Finally, at the risk of being pedantic, I would quibble with Norm Christie's reference to Royal Engineers Labour Companies. The R E Labour Companies became part of the Labour Corps in 1917 and these 10 Companies were only a small part of the clearance teams.

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Guest Ian Bowbrick

Ivor,

Many thanks as always. I will check out the WO 107 series next time I am at the NAPRO.

Ian :)

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  • 5 weeks later...
If you want a book on this subject try  'After The Ruins. Restoring the Countryside of Northern France After the Great War' (1996) Professor Hugh Clout.

I was given Prof. Clout's book as a birthday present a couple of years ago, mainly, I think, because it was advertised with its cover of a nice 20s railway poster of Amiens. This was the only picture of that kind in it (on it?) and the rest is high-powered technical geography about the restoration. Lots of data, with charts and tables but not a bedtime read and mostly, I seem to remember, about the Southern, French, sections of the line.

There must be somebody who'd like to produce something modern about the gritty and fascinating business of cleaning it all up.

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For what its worth at this late stage, there is also an account by Stephen Graham, author of Private in the Guards, in a later book of his essays. It includes the comments of some of those undertaking disinterment. I am away from home but if of interest I can provide fuller details. I do recall that one of the diggers said that he could quite clearly tell the difference when the spade hit a German or British body - the texture was different! That may sound strange but many soldiers also commented on the very different smell of German bodies and dugouts. I have also seen a German's account that notes that he found British bodies and trenches smelt different, so perhaps the tale was true.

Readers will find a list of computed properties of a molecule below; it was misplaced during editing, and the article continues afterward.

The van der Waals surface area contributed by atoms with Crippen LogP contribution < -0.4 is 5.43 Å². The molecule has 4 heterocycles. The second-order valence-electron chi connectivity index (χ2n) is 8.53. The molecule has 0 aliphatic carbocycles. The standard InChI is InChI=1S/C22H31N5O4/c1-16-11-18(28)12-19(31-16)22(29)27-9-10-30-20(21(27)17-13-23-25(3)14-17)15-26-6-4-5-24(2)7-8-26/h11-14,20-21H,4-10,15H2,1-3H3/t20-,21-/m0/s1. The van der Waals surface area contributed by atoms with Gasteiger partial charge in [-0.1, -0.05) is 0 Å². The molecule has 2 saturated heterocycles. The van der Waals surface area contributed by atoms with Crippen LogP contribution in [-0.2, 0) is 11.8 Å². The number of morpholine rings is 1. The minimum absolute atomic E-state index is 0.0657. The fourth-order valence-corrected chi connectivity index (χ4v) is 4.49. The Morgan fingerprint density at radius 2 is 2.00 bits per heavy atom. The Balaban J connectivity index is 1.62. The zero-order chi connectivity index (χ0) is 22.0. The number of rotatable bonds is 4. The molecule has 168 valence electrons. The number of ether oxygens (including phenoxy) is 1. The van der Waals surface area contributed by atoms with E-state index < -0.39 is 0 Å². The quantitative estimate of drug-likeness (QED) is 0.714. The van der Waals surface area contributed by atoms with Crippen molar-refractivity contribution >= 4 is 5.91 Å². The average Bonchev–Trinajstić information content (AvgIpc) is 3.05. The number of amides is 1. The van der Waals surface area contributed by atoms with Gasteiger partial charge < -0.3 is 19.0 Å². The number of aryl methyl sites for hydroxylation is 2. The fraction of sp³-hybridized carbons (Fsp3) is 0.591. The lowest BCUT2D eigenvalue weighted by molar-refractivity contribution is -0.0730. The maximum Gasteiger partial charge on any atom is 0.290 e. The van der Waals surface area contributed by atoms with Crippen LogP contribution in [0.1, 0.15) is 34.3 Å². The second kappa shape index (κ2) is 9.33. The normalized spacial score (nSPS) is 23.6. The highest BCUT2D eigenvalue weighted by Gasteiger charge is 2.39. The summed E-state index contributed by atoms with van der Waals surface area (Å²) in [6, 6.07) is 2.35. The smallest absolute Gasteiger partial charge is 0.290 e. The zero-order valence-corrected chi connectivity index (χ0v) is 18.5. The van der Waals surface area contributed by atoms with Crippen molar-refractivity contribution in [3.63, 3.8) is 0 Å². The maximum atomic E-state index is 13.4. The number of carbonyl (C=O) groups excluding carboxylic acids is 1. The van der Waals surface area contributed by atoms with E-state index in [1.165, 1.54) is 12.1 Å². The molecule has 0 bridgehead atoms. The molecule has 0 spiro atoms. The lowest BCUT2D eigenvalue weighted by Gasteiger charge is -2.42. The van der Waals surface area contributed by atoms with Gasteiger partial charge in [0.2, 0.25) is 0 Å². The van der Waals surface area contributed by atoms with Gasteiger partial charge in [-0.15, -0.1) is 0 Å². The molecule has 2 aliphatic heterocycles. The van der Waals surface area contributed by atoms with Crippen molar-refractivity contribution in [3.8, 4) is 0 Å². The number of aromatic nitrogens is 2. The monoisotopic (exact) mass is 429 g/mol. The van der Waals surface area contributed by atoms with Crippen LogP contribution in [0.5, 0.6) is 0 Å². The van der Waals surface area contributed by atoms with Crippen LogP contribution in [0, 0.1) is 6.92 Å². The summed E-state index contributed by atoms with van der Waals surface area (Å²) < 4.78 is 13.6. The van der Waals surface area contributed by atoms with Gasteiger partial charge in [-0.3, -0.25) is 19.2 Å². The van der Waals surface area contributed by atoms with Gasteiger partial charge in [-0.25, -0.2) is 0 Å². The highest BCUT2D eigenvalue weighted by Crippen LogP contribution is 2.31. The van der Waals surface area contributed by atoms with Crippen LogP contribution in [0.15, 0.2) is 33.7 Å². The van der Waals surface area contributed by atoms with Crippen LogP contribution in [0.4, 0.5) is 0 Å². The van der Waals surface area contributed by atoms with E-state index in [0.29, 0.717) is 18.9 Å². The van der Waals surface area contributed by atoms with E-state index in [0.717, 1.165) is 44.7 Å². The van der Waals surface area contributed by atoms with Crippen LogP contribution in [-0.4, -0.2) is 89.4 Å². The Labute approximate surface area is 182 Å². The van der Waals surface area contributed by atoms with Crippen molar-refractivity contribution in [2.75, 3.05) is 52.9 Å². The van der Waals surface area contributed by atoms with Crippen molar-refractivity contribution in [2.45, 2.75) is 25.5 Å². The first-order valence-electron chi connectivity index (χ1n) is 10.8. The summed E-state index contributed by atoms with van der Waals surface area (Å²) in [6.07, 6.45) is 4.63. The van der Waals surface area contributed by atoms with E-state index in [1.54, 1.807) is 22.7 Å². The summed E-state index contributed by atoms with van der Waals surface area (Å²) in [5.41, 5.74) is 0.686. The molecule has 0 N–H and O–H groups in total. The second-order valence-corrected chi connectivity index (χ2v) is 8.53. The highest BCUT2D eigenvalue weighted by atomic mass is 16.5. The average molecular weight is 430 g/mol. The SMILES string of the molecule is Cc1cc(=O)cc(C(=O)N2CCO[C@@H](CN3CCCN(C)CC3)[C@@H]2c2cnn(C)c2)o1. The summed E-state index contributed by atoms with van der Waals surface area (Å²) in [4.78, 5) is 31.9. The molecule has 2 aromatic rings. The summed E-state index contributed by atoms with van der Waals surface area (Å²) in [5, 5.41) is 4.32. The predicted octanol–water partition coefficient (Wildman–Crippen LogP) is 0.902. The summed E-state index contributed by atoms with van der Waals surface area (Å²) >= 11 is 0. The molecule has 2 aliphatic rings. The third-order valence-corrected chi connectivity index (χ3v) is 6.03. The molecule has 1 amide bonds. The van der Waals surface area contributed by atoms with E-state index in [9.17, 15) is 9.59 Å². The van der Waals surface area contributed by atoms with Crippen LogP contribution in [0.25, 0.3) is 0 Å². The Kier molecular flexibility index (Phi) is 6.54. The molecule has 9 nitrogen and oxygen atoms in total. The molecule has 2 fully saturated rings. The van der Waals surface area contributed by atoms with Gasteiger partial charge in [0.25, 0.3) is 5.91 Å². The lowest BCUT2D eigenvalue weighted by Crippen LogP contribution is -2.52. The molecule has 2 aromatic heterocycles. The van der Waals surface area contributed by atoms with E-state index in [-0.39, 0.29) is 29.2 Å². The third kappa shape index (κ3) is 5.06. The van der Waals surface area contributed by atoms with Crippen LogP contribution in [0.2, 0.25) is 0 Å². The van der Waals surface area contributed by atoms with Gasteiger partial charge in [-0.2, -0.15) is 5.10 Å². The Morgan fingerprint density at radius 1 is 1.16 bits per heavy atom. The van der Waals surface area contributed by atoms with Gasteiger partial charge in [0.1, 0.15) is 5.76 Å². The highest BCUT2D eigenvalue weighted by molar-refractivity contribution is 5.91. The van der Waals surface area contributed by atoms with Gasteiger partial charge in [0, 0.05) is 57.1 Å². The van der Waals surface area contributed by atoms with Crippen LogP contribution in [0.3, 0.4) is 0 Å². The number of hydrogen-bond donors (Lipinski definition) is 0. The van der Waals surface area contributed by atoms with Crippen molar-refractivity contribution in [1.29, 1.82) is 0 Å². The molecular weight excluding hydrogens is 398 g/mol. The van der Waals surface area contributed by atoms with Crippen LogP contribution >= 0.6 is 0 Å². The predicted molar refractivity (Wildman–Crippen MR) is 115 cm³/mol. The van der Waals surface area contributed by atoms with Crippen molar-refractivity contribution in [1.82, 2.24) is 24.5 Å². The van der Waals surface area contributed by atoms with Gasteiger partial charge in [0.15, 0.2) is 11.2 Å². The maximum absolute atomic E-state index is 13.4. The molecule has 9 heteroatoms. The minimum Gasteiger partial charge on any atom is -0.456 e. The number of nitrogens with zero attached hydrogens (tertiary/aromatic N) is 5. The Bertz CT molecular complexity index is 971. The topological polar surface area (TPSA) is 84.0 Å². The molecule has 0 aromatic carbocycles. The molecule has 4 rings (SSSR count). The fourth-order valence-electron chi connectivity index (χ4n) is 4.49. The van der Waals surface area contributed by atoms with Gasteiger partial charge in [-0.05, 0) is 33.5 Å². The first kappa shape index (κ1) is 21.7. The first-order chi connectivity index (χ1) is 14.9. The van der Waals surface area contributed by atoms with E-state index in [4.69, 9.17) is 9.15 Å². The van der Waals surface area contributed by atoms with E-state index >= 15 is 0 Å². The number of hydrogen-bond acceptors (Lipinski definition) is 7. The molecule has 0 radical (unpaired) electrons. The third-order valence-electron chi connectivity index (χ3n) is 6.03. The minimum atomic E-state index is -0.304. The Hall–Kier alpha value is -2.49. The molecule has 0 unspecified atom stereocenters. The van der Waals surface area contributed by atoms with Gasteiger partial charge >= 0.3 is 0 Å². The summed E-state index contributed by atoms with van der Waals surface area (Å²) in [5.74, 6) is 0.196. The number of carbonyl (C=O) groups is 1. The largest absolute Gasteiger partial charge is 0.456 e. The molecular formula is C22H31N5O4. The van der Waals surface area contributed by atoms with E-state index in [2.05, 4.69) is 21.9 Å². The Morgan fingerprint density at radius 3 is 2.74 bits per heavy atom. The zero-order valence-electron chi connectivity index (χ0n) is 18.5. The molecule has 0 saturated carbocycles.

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if of interest I can provide fuller details.

David - I'd be very much interested in any further information that you are able to provide please.

Marc

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David,

I would be fascinated as well in any details you can provide. Details on the book would be interesting also - sounds like a volume for the library.

Patrick

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  • 1 month later...

Apologies for the delay in coming back to you. The book is "The Challenge of the Dead" - described by Graham as " an impression of the battlefields after the war while they still smelt of explosion and death". First published in 1921. My copy is "Benn's Essex Library (Ernest Benn Ltd, London) 1930. As ever Graham wrote with great style and elegance. I have never seen it listed by any dealers - but then I havn't been looking for it!. Try Abe.com. Hope this helps.

Regards

David

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One of my relatives, Captain E H Llewellyn stayed on in France involved in battlefield clearance. He spent his honeymoon in Lille. His daughter, my aunt, sadly died a few days ago. She showed anyone who cared albums of photos taken during the post war period, nothing but desolation. The family still sends a christmas card to his batman's family !

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  • 14 years later...

Has anything been published on the exhumation and reburial of the dead by the Americans?

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   The work of the Chinese Labour Corps seems to be attractting more attention. There are 2 theses available online (from a friendly university library?)-   Neither author seems to have turned these into books

DISSERTATION

The Chinese labor corps in the First World War: Forgotten allies and political pawns

Frey, Shirley; Adam, Thomas (advisor) ; Has-Ellison, John (committee member) ; Reinhardt, Steven (committee member)
ProQuest Dissertations Publishing 2009
ProQuest Dissertations and Theses
 
 
 
 
 
 
DISSERTATION

Calling up the Empire: The British military use of nonwhite labor in France, 1916-1920

Kilson, Robin
ProQuest Dissertations Publishing 1990
ProQuest Dissertations and Theses
 Coloured Lab. Bn. SANLC Chinese Labour Corps British... ). See also, Judith Blick, "The ChineseLabour Corps... Corps: N.J. Griffin, The Use of Chinese 
 
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9 hours ago, Rum Ration said:

Has anything been published on the exhumation and reburial of the dead by the Americans?

 

There is a Dutch language book about the Flanders Field Cemetery in Waregem, see http://www.flandersfieldbook.be/

 

Jan